June 25, 2020

St. James

Mt 20: 20-28

Then the mother of the sons of Zebedee came to him with her sons, and kneeling before him, she asked a favor of him. And he said to her, “What do you want?” She said to him, “Declare that these two sons of mine will sit, one at your right hand and one at your left, in your kingdom.” But Jesus answered, “You do not know what you are asking. Are you able to drink the cup that I am about to drink?” 

They said to him, “We are able.” He said to them, “You will indeed drink my cup, but to sit at my right hand and at my left, this is not mine to grant, but it is for those for whom it has been prepared by my Father.” When the ten heard it, they were angry with the two brothers. 

But Jesus called them to him and said, “You know that the rulers of the Gentiles lord it over them, and their great ones are tyrants over them. It will not be so among you; but whoever wishes to be great among you must be your servant, and whoever wishes to be first among you must be your slave; just as the Son of Man came not to be served but to serve, and to give his life a ransom for many.”

New Revised Standard Version, copyright 1989, by the National Council of the Churches of Christ in the United States of America. Used by permission. All rights reserved. USCCB approved.

What are our motivations?

More than a year has passed since the college admissions scandal first made headlines. In March of last year, news broke that celebrity parents had been investing thousands of dollars to build false resumes for their children in order to get them admitted into prestigious schools.  Some parents purchased impressive SAT scores or presented their children as top athletes in sports they never even played. Clearly, admission into a prestigious institution was worth the risk for them. But why? 

There are many possible answers, but do any of them point to an authentic desire for education? Isn’t that the purpose of college anyway? Think of how many less prestigious universities would have gladly accepted these students! Their motivations are skewed!

This scandal sheds some modern light on today’s Gospel for me. The mother of James and John deserves some credit; she’s bold, and she seeks a certain good for her sons. But has she forgotten why her sons started following Jesus in the first place? The sons of Zebedee will reign with Christ, but never for worldly acclaim.  

How often do I perform good acts for the wrong reasons? How often do I ask Christ for things not appointed to me by the Father?

Jarvis Williams is wrapping up his year of service at Cristo Rey Jesuit in Houston as a part of the Volunteer Service Corps.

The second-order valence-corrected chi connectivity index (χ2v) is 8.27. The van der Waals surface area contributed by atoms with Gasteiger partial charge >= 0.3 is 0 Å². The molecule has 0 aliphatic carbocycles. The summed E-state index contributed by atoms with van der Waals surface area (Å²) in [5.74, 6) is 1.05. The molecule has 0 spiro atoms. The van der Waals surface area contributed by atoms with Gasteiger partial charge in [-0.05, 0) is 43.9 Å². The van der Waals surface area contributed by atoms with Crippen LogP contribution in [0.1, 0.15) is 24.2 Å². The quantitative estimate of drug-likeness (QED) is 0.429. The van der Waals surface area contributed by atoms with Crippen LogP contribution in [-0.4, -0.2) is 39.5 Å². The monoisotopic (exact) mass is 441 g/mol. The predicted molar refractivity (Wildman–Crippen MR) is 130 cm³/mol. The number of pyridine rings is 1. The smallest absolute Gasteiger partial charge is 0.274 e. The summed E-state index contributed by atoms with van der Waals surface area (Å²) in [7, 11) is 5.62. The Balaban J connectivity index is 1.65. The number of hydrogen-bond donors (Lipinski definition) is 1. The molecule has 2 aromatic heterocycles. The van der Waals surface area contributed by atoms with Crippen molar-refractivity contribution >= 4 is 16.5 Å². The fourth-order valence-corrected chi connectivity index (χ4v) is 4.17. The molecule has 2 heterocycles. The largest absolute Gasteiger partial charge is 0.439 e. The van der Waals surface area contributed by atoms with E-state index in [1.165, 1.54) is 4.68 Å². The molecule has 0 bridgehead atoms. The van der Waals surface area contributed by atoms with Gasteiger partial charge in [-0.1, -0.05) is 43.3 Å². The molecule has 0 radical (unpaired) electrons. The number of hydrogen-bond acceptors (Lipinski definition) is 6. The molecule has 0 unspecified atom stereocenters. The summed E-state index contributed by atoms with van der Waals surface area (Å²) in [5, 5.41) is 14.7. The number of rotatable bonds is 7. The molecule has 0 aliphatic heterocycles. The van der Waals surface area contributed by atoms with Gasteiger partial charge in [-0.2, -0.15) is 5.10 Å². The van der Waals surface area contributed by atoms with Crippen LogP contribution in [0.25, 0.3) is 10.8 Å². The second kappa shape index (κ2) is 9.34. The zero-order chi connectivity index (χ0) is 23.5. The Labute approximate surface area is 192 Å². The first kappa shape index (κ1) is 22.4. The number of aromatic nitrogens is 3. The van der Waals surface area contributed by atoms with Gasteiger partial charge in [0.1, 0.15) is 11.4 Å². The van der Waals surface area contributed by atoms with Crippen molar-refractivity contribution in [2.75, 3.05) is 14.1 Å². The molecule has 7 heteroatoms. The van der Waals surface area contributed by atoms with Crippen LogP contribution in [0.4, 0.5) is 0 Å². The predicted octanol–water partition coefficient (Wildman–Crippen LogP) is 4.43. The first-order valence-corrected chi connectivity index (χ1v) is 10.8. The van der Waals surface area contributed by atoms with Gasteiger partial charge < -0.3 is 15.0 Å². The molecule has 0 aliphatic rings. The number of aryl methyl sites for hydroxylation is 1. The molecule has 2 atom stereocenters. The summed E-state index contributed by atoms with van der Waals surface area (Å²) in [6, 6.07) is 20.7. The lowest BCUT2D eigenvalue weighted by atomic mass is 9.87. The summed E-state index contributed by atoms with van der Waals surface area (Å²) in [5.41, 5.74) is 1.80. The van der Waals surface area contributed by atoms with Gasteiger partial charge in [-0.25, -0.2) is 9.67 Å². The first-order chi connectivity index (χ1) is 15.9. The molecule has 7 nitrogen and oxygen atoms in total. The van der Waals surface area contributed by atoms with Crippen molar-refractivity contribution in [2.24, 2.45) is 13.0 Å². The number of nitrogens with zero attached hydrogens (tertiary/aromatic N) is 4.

Prayer

Lord, grant me the grace that all my intentions, actions, and operations may be ordered purely to the service and praise of Thy Divine Majesty.

—Preparatory Prayer of St. Ignatius of Loyola


Please share the Good Word with your friends!

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June 25, 2020

St. James

Mt 20: 20-28

Then the mother of the sons of Zebedee came to him with her sons, and kneeling before him, she asked a favor of him. And he said to her, “What do you want?” She said to him, “Declare that these two sons of mine will sit, one at your right hand and one at your left, in your kingdom.” But Jesus answered, “You do not know what you are asking. Are you able to drink the cup that I am about to drink?” 

They said to him, “We are able.” He said to them, “You will indeed drink my cup, but to sit at my right hand and at my left, this is not mine to grant, but it is for those for whom it has been prepared by my Father.” When the ten heard it, they were angry with the two brothers. 

But Jesus called them to him and said, “You know that the rulers of the Gentiles lord it over them, and their great ones are tyrants over them. It will not be so among you; but whoever wishes to be great among you must be your servant, and whoever wishes to be first among you must be your slave; just as the Son of Man came not to be served but to serve, and to give his life a ransom for many.”

New Revised Standard Version, copyright 1989, by the National Council of the Churches of Christ in the United States of America. Used by permission. All rights reserved. USCCB approved.

What are our motivations?

More than a year has passed since the college admissions scandal first made headlines. In March of last year, news broke that celebrity parents had been investing thousands of dollars to build false resumes for their children in order to get them admitted into prestigious schools.  Some parents purchased impressive SAT scores or presented their children as top athletes in sports they never even played. Clearly, admission into a prestigious institution was worth the risk for them. But why? 

There are many possible answers, but do any of them point to an authentic desire for education? Isn’t that the purpose of college anyway? Think of how many less prestigious universities would have gladly accepted these students! Their motivations are skewed!

This scandal sheds some modern light on today’s Gospel for me. The mother of James and John deserves some credit; she’s bold, and she seeks a certain good for her sons. But has she forgotten why her sons started following Jesus in the first place? The sons of Zebedee will reign with Christ, but never for worldly acclaim.  

How often do I perform good acts for the wrong reasons? How often do I ask Christ for things not appointed to me by the Father?

Jarvis Williams is wrapping up his year of service at Cristo Rey Jesuit in Houston as a part of the Volunteer Service Corps.

Prayer

Lord, grant me the grace that all my intentions, actions, and operations may be ordered purely to the service and praise of Thy Divine Majesty.

—Preparatory Prayer of St. Ignatius of Loyola


Please share the Good Word with your friends!